Reading beyond the headline assessment is always a good start. It's not that Evan is wrong to point out that Perine fumbled and missed a pass protection assignment. In fact, given the nature of the error rates I mentioned above, it's newsworthy. It's a layer of information that could lead to Perine not earning the starting job and being over-drafted.

However, the article also notes that Perine is still in contention for the starting job and his head coach praised Perine for running hard between the tackles and earning yards after contact. There's a point where every writer and fantasy owner has to make the call with the available information. Evan made that call as something to note. I might have waited a little longer before labeling this as an issue after examining the context of the errors and the player.

The issues happened in practice, the runner didn't fumble the ball multiple times, and the pass pro error was a drill. In addition, the player is a rookie and while the fourth round isn't a high round by draft standards, Perine was the only back the team drafted this year and they've stated from the beginning that he would immediately compete for the starting job. This context should help you determine that Perine will have a longer leash, but you should also watch for additional reports during the next two weeks to see if Perine has fumbled multiple times and/or if he is failing at pass protection during scrimmages and preseason appearances. This to me is where Evan's retweeting of the ESPN report will have the most value (as a layer of information, but not a definitive conclusion). 

In addition to noting the stage of the player's development, the setting for the mistake, and the team's investment and expectation of the player, the nature of the errors are also important. Dress rehearsal (preseason) errors carry more weight than practice errors because the pressure to perform is higher and teams need to see if the guy lighting up practices can do it on command in games. Some players screw this up early in their careers and mature when they earn second or third chances with different teams. Others never get it. Since we're looking at this in a re-draft context, that bit of information is not as important for now. 

4. the context of praise and positive news

A strong preseason game can benefit a player greatly. However, we have to consider the other factors mentioned above and ask the following questions: Has he been consistently good during practice? Are there more established veterans ahead of him who are healthy? Is the praise about athletic ability (which everyone starting in the NFL has the prerequisite amount) or about his execution of the technical and mental side of the game?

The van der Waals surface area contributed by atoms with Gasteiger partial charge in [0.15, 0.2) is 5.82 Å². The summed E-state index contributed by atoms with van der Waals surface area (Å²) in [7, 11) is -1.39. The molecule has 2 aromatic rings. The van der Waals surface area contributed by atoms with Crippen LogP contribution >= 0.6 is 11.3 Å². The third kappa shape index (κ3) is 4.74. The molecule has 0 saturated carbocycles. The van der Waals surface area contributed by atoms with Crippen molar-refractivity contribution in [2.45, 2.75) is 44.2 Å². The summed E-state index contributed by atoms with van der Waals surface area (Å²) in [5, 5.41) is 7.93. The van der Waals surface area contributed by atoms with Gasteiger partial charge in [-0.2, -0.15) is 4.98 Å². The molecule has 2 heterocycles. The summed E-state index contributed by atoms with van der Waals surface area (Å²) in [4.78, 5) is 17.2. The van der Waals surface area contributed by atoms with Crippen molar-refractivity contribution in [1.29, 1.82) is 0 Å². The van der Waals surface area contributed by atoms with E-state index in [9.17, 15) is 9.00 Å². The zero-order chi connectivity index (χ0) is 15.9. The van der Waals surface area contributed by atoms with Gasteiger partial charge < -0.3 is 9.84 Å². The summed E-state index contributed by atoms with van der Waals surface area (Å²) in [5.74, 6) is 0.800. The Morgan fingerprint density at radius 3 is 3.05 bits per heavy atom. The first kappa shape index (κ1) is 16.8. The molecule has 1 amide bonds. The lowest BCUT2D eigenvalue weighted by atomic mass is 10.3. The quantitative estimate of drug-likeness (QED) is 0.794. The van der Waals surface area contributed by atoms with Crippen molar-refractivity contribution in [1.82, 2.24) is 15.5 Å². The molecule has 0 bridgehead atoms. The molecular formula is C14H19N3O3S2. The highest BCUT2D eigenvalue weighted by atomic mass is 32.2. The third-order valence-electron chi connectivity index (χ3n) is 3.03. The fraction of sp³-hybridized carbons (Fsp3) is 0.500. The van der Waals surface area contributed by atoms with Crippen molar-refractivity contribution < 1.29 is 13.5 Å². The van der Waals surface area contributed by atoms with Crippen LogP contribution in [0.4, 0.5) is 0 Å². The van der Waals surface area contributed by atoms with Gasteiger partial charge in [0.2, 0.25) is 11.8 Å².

Look for practice reports that give play-by-play examples to support the praise. Value strong performances against starters or established veterans higher than performances against third and fourth-team options. Most of all, look for a steady drumbeat of positive news that indicates he's consistent, improving, and gaining opportunities to practice or play on a stage with the best players in practice and during games. Keep in mind that consistency and improvement don't mean "doing it right every time," as much as it is a positive trend. If the player has a bad day in practice, does he bounce back? Do the errors return two days later or we never read about them again?

Takeaways From this post

  1. High-round draft picks and/or expected competitors for starting jobs earn more reps and opportunities to grow without early judgment that they can/can't cut it.
  2. Read beyond the headlines to determine the context of mistakes.
  3. Repeated mistakes in one area are a bigger red flag than multiple mistakes in different areas during the same sessions.
  4. Preseason mistakes carry more weight than practice mistakes.
  5. The first preseason mistake won't be dealt with as harshly if the player is consistently good during practice.
  6. Subsequent mistakes in games after the first mistake will have consequences for that player's opportunities. 
  7. Praise for athletic ability carries less weight than praise for technique and mental grasp of the game.  
  8. Analysts perceive different things from the same practice, which can create a variation with analysis. 
  9. Eventually, you'll have to project an outcome that's positive or negative about the player without complete information. 
  10. Even if you make correct calls with all of these analysis points, there's still palpable chance that things won't work out as expected. 

As my buddy, Jene Bramel likes to say, Good luck everybody...